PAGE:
Health Information for Emergency Responders
Betty Chaffee, PharmD, is owner and sole proprietor of BetterMyMeds, a Medication Management service devoted to helping people get the maximum benefit from their medications.
Emergency responders -- No one wants to need them, but we're all glad they're there for us when we do. In an emergency, first responders work fast to pinpoint the problem and begin treatment. Availability of accurate health information helps them to make good decisions, and make them quickly. But what do they do if the victim isn't conscious, or isn't able to give information? What if there's no friend or relative right there who can provide information? What do emergency responders do then?
It's critical for anyone who has a chronic health condition or takes prescription medication to have that information available in an emergency. And it needs to be easy to find and use. There are quite a few ways to make medical information available to emergency responders. We'll go through several examples here.
First, it's important to know where emergency responders are likely to look for medical information in the event you can't tell them. If you're at home, one of the first places they'll look is on the door of your refrigerator. If you're not at home, your wallet or purse is a good place to keep important information. And for those who have serious medical concerns, wearing a necklace, bracelet, or other wearable engraved with information can be life-saving.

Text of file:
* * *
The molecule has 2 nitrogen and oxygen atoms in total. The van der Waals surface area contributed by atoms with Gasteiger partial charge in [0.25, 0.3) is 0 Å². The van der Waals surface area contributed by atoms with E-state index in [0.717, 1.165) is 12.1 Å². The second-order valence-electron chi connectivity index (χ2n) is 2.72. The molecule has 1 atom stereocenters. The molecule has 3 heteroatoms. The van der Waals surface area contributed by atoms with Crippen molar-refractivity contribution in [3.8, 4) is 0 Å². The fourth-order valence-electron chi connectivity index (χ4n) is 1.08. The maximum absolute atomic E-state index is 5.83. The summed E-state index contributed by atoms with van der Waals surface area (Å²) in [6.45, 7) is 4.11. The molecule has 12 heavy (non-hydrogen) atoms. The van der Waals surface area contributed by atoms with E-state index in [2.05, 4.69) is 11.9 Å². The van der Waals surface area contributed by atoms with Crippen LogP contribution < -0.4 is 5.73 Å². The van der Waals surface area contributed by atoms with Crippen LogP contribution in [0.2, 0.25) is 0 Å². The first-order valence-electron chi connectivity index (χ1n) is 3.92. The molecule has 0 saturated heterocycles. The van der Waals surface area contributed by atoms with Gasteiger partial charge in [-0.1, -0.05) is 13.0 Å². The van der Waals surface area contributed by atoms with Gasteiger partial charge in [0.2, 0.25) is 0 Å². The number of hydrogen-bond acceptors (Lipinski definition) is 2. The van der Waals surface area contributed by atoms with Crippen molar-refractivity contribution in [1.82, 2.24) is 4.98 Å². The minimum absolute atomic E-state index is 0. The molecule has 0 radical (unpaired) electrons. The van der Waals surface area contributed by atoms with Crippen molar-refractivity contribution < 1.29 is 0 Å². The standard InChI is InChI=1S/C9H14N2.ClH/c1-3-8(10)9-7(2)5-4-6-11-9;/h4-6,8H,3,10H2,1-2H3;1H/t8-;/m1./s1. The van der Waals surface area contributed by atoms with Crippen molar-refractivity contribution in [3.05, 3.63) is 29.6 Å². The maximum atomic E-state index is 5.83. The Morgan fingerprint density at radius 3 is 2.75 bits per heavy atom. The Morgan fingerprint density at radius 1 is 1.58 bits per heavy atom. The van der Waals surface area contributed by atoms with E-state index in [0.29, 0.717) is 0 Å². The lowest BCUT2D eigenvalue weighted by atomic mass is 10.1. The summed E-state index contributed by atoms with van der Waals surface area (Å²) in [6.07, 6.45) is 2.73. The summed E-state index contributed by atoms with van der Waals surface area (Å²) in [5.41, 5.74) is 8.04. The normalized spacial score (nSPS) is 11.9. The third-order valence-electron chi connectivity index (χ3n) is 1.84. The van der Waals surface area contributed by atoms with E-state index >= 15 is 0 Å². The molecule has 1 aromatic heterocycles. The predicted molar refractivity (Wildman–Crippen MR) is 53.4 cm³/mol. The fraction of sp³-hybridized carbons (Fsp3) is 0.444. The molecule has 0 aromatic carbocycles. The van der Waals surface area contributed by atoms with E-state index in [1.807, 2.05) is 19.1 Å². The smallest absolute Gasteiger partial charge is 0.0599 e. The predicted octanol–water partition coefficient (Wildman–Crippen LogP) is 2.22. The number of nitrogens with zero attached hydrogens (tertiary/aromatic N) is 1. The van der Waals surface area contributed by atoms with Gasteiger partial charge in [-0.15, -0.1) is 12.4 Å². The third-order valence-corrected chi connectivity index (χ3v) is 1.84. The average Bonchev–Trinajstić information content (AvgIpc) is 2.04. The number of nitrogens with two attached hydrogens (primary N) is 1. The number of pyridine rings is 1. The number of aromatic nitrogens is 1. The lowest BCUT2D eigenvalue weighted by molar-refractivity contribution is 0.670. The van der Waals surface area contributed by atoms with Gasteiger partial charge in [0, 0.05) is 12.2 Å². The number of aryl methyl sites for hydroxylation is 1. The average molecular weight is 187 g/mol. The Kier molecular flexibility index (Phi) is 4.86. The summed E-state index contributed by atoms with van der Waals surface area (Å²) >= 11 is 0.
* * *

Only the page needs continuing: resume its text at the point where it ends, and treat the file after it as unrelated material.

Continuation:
What information needs to be shared with emergency responders?
At a minimum, emergency responders need a list of your health problems, medicines, and allergies. You may also want to share emergency contact information, along with advance directives (such as a living will or a request not to be resuscitated). Other information that may be helpful includes your doctor's name and phone number, problems such as hearing loss, blood type, and any other information you feel is important to your care.
How can you be sure emergency responders will find your information?
One way to alert emergency responders to the location of information is to use the Vial of Life program. Vial of Life is free of charge, and provides an easy-to-use form to record all your important medical information. There are decals that help emergency responders find your information quickly, and to notify them as they enter your home that you participate in the program.
Other forms are available too. One is a Huron Valley Ambulance Care Card, which fits inside a magnetic sleeve. It's available free to residents of Washtenaw County and surrounding areas in southeastern Michigan (my local area) by simply calling 734-477-6782 or emailing firstname.lastname@example.org. . Another organization known as Life Senior Services has a free downloadable form. Or you can just make your own by writing down all the important information described above. But whatever form you use, be sure to put it in an identifiable envelope or baggie and post it on your refrigerator.
For use in your wallet, download the BetterMyMeds wallet medication and health card. This card has plenty of room for all the important information described above and fits nicely into a wallet or purse.
What about wearables such as jewelry, with engraved alerts?